Ka Hula Piko Celebrates Ohana and Traditions
For the past 22 years, Ka Hula Piko has brought the Molokai community and ohana together, along with visitors from around the world, to celebrate Hawaii’s cultural traditions and identity through hula.
“It’s a gathering of ohana — that’s what it’s all about,” said Molokai kupuna Julia Hoe. “[Hula] is who you are and where you come from. You’re dancing your genealogy.”
Halau and Hawaiian music groups from around the state and as far as Japan shared their talents and traditions with hundreds of attendees at Saturday’s ho`olaulea event, held for the first time this year at Lanikeha in Ho`olehua.
“Remember, hula was here before Zumba,” Hoe laughed. “You don’t even have to be a hula dancer and the music goes through your body — you don’t even realize you’re swaying.”
The annual festival was founded by the late Kumu Hula John Kaimikaua, whose ohana is from Molokai. Today, the tradition is carried by members of his halau, Halau Hula o Kukunaokala, whose mission is to carry on education of the ancient traditions, mo`olelo, hula and oli of Molokai.
Many believe that Molokai is the birthplace of hula. As legend has it, hula was born on a sacred hill in Ka`ana, and the art was later shared among other islands by the goddess Laka. Ka Hula Piko today carries on that art and the traditions that accompany it.
“All of this is the result of the desire of one man to… perpetuate the culture,” said Zhantell Dudoit of Moana’s Hula Halau. Aunty Moana Dudoit, the halau’s kumu who recently passed away, was especially honored at this year’s event.
The three-day event included cultural excursions and lectures on Thursday and Friday, culminating in the ho`olaulea on Saturday. For the first time, this year’s schedule also featured a panel of Kumu Hula from around Hawaii, including Molokai’s Aunty Kauwila Reyes, sharing their traditions.
Napua Greig Makua, a kumu hula from Maui, expressed hope for the future of hula, adding that evolution within the art is positive, as long as it remains recognizable and the intent remains intact.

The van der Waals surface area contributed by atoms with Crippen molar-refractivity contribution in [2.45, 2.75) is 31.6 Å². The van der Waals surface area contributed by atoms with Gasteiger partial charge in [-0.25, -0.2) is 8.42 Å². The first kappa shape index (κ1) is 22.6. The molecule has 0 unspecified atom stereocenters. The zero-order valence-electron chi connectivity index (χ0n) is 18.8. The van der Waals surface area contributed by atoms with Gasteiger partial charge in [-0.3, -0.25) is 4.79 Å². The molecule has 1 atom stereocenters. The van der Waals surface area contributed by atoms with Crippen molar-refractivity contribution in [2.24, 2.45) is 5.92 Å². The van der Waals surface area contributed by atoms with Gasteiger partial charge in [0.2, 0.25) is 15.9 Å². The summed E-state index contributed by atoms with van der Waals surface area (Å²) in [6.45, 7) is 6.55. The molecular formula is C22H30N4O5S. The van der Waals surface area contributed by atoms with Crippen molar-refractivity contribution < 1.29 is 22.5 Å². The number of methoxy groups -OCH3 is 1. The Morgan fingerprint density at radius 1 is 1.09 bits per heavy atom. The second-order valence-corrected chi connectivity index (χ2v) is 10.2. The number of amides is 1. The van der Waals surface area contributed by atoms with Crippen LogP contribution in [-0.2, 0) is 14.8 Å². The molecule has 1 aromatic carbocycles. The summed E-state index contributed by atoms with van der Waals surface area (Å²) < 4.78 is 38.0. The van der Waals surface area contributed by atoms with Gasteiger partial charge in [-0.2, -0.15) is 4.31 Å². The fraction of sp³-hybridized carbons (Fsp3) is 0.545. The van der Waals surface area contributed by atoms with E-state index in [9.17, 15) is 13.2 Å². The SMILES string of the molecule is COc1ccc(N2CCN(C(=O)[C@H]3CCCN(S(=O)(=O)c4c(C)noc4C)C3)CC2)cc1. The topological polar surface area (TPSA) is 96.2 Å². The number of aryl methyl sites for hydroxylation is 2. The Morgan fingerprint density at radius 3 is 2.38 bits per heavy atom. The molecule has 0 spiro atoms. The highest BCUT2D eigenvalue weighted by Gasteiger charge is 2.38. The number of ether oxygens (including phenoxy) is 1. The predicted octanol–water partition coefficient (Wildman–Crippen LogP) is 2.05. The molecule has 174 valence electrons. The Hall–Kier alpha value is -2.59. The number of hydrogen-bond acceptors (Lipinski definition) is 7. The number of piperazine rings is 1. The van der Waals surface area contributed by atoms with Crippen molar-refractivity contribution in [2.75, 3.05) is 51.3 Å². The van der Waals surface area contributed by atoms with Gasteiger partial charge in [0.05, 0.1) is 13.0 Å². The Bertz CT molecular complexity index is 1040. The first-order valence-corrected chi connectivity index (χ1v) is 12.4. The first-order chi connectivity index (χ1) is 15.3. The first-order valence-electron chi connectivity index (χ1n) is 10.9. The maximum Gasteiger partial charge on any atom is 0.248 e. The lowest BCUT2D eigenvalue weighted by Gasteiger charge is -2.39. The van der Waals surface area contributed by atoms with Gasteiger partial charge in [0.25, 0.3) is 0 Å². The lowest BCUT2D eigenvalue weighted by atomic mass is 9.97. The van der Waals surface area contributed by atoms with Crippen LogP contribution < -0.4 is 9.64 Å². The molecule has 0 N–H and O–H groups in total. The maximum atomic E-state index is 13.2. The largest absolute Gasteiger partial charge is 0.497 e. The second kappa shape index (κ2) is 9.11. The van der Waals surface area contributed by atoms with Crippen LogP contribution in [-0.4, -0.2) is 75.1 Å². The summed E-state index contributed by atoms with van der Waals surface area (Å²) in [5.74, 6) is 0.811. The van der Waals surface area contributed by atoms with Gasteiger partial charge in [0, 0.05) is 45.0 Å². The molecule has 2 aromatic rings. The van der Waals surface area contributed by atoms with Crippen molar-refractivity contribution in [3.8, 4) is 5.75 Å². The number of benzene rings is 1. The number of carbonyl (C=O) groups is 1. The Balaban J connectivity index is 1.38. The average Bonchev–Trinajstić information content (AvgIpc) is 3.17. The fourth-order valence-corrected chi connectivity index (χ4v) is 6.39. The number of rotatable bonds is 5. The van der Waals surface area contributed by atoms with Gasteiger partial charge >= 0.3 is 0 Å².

“I look at the young dancers, and when I was their age I wasn’t even close to dancing what they are,” Greig Makua said of today’s progressing techniques.
This year’s theme for the event was “Na Kupua `E`e,” celebrating the kupua, or peculiar shape shifters of ancient Hawaii, who were able to change forms into animals or natural elements. Some kupua were good, acting as protectors of the land and people, while others brought harm and destruction around them. The event featured the second annual Creative Keiki Contest, in which local youth artistically interpreted this year’s theme, visually answering the question, “If you were a kupua, what form would you change into and why?”
Julie Bicoy of the Molokai Visitor’s Association said that while she has noticed a decline in visitors coming for the event due to the economy and limited flight availability, it still offers a boost for local businesses.
One of the Ka Hula Piko’s organizers, Dion Dizon, agreed.
“After 22 years, it has become an anchor event that people plan their vacations around,” she said, noting that Ka Hula Piko brings in repeat visitors from Canada, Japan, Europe and other parts of the world.
Aside from the economic benefits for the community and vendors at the event, Ka Hula Piko’s mission is to both remember the cultural aspect of hula’s beginnings on Molokai and bring families together to learn.
“If you leave knowing more, feeling a connection and appreciation for the culture, we’ve done our job,” said Dizon.